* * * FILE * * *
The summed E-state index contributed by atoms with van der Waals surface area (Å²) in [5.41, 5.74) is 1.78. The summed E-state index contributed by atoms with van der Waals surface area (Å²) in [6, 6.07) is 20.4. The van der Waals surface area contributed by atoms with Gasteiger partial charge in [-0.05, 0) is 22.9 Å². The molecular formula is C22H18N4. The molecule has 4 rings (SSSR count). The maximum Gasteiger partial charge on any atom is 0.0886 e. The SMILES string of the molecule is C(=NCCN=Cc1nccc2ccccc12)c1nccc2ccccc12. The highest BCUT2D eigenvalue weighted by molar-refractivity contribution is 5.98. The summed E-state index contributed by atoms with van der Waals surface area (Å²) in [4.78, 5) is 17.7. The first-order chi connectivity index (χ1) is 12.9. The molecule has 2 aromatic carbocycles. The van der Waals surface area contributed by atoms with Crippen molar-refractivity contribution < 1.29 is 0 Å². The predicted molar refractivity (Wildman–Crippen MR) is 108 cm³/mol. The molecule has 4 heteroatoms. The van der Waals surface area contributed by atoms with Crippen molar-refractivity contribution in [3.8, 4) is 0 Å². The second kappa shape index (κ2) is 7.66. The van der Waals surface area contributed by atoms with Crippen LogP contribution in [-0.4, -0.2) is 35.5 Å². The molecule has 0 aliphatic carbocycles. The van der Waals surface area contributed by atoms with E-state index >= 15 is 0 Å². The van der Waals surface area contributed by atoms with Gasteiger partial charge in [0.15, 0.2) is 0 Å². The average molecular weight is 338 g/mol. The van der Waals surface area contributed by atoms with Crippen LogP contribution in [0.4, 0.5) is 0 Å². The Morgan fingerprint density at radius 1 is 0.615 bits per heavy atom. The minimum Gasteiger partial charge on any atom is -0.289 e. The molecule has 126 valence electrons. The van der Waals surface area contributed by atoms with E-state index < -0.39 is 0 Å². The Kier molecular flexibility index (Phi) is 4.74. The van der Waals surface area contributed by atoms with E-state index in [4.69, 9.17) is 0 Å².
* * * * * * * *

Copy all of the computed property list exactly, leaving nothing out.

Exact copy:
The summed E-state index contributed by atoms with van der Waals surface area (Å²) in [5.41, 5.74) is 1.78. The summed E-state index contributed by atoms with van der Waals surface area (Å²) in [6, 6.07) is 20.4. The van der Waals surface area contributed by atoms with Gasteiger partial charge in [-0.05, 0) is 22.9 Å². The molecular formula is C22H18N4. The molecule has 4 rings (SSSR count). The maximum Gasteiger partial charge on any atom is 0.0886 e. The SMILES string of the molecule is C(=NCCN=Cc1nccc2ccccc12)c1nccc2ccccc12. The highest BCUT2D eigenvalue weighted by molar-refractivity contribution is 5.98. The summed E-state index contributed by atoms with van der Waals surface area (Å²) in [4.78, 5) is 17.7. The first-order chi connectivity index (χ1) is 12.9. The molecule has 2 aromatic carbocycles. The van der Waals surface area contributed by atoms with Crippen molar-refractivity contribution < 1.29 is 0 Å². The predicted molar refractivity (Wildman–Crippen MR) is 108 cm³/mol. The molecule has 4 heteroatoms. The van der Waals surface area contributed by atoms with Crippen molar-refractivity contribution in [3.8, 4) is 0 Å². The second kappa shape index (κ2) is 7.66. The van der Waals surface area contributed by atoms with Crippen LogP contribution in [-0.4, -0.2) is 35.5 Å². The molecule has 0 aliphatic carbocycles. The van der Waals surface area contributed by atoms with E-state index >= 15 is 0 Å². The van der Waals surface area contributed by atoms with Gasteiger partial charge in [0.15, 0.2) is 0 Å². The average molecular weight is 338 g/mol. The van der Waals surface area contributed by atoms with Crippen LogP contribution in [0.4, 0.5) is 0 Å². The Morgan fingerprint density at radius 1 is 0.615 bits per heavy atom. The minimum Gasteiger partial charge on any atom is -0.289 e. The molecule has 126 valence electrons. The van der Waals surface area contributed by atoms with E-state index < -0.39 is 0 Å². The Kier molecular flexibility index (Phi) is 4.74. The van der Waals surface area contributed by atoms with E-state index in [4.69, 9.17) is 0 Å².